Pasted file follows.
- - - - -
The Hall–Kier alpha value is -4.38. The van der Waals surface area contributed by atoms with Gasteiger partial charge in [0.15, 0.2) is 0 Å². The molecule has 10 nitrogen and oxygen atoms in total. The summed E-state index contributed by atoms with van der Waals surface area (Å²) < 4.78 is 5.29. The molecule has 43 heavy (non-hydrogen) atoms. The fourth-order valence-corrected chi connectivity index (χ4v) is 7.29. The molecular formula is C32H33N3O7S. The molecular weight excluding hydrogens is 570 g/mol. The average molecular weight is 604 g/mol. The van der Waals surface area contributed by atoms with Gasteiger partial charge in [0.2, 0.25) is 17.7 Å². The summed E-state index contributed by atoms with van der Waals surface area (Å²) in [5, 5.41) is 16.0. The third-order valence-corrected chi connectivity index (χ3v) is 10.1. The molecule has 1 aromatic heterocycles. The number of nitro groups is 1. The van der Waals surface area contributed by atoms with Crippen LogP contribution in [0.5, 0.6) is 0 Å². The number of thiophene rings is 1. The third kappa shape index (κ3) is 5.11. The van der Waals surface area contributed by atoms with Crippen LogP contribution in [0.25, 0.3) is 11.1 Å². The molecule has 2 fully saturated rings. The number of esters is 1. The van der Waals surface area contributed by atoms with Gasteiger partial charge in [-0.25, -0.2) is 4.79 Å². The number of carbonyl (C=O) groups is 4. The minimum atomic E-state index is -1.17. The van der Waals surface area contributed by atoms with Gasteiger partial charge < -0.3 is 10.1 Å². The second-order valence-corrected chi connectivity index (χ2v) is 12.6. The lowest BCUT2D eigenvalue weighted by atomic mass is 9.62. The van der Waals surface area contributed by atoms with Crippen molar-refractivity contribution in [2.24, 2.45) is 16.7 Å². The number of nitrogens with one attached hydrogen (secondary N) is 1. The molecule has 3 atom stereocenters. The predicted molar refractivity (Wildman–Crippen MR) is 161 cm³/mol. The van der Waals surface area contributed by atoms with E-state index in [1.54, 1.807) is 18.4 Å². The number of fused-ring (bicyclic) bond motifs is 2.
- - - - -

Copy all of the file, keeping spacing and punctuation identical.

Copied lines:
The Hall–Kier alpha value is -4.38. The van der Waals surface area contributed by atoms with Gasteiger partial charge in [0.15, 0.2) is 0 Å². The molecule has 10 nitrogen and oxygen atoms in total. The summed E-state index contributed by atoms with van der Waals surface area (Å²) < 4.78 is 5.29. The molecule has 43 heavy (non-hydrogen) atoms. The fourth-order valence-corrected chi connectivity index (χ4v) is 7.29. The molecular formula is C32H33N3O7S. The molecular weight excluding hydrogens is 570 g/mol. The average molecular weight is 604 g/mol. The van der Waals surface area contributed by atoms with Gasteiger partial charge in [0.2, 0.25) is 17.7 Å². The summed E-state index contributed by atoms with van der Waals surface area (Å²) in [5, 5.41) is 16.0. The third-order valence-corrected chi connectivity index (χ3v) is 10.1. The molecule has 1 aromatic heterocycles. The number of nitro groups is 1. The van der Waals surface area contributed by atoms with Crippen LogP contribution in [0.5, 0.6) is 0 Å². The number of thiophene rings is 1. The third kappa shape index (κ3) is 5.11. The van der Waals surface area contributed by atoms with Crippen LogP contribution in [0.25, 0.3) is 11.1 Å². The molecule has 2 fully saturated rings. The number of esters is 1. The van der Waals surface area contributed by atoms with Gasteiger partial charge in [-0.25, -0.2) is 4.79 Å². The number of carbonyl (C=O) groups is 4. The minimum atomic E-state index is -1.17. The van der Waals surface area contributed by atoms with Gasteiger partial charge < -0.3 is 10.1 Å². The second-order valence-corrected chi connectivity index (χ2v) is 12.6. The lowest BCUT2D eigenvalue weighted by atomic mass is 9.62. The van der Waals surface area contributed by atoms with Crippen molar-refractivity contribution in [2.24, 2.45) is 16.7 Å². The number of nitrogens with one attached hydrogen (secondary N) is 1. The molecule has 3 atom stereocenters. The predicted molar refractivity (Wildman–Crippen MR) is 161 cm³/mol. The van der Waals surface area contributed by atoms with E-state index in [1.54, 1.807) is 18.4 Å². The number of fused-ring (bicyclic) bond motifs is 2.